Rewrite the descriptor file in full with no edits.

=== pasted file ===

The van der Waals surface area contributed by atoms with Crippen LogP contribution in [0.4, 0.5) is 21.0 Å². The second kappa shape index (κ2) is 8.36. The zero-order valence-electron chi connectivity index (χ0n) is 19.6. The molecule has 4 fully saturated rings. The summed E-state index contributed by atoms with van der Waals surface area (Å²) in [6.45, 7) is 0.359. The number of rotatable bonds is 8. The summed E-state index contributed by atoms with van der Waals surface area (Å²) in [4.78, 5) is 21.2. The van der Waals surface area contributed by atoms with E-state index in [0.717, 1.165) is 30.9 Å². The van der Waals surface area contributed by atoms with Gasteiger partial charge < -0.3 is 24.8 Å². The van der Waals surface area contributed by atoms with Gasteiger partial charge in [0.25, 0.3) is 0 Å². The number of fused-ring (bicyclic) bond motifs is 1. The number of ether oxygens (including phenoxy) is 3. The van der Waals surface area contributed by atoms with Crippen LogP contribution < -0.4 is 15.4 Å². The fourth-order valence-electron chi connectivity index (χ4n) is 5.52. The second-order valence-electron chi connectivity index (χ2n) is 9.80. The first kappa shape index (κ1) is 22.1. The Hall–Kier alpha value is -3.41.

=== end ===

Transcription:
The van der Waals surface area contributed by atoms with Crippen LogP contribution in [0.4, 0.5) is 21.0 Å². The second kappa shape index (κ2) is 8.36. The zero-order valence-electron chi connectivity index (χ0n) is 19.6. The molecule has 4 fully saturated rings. The summed E-state index contributed by atoms with van der Waals surface area (Å²) in [6.45, 7) is 0.359. The number of rotatable bonds is 8. The summed E-state index contributed by atoms with van der Waals surface area (Å²) in [4.78, 5) is 21.2. The van der Waals surface area contributed by atoms with E-state index in [0.717, 1.165) is 30.9 Å². The van der Waals surface area contributed by atoms with Gasteiger partial charge < -0.3 is 24.8 Å². The van der Waals surface area contributed by atoms with Gasteiger partial charge in [0.25, 0.3) is 0 Å². The number of fused-ring (bicyclic) bond motifs is 1. The number of ether oxygens (including phenoxy) is 3. The van der Waals surface area contributed by atoms with Crippen LogP contribution < -0.4 is 15.4 Å². The fourth-order valence-electron chi connectivity index (χ4n) is 5.52. The second-order valence-electron chi connectivity index (χ2n) is 9.80. The first kappa shape index (κ1) is 22.1. The Hall–Kier alpha value is -3.41.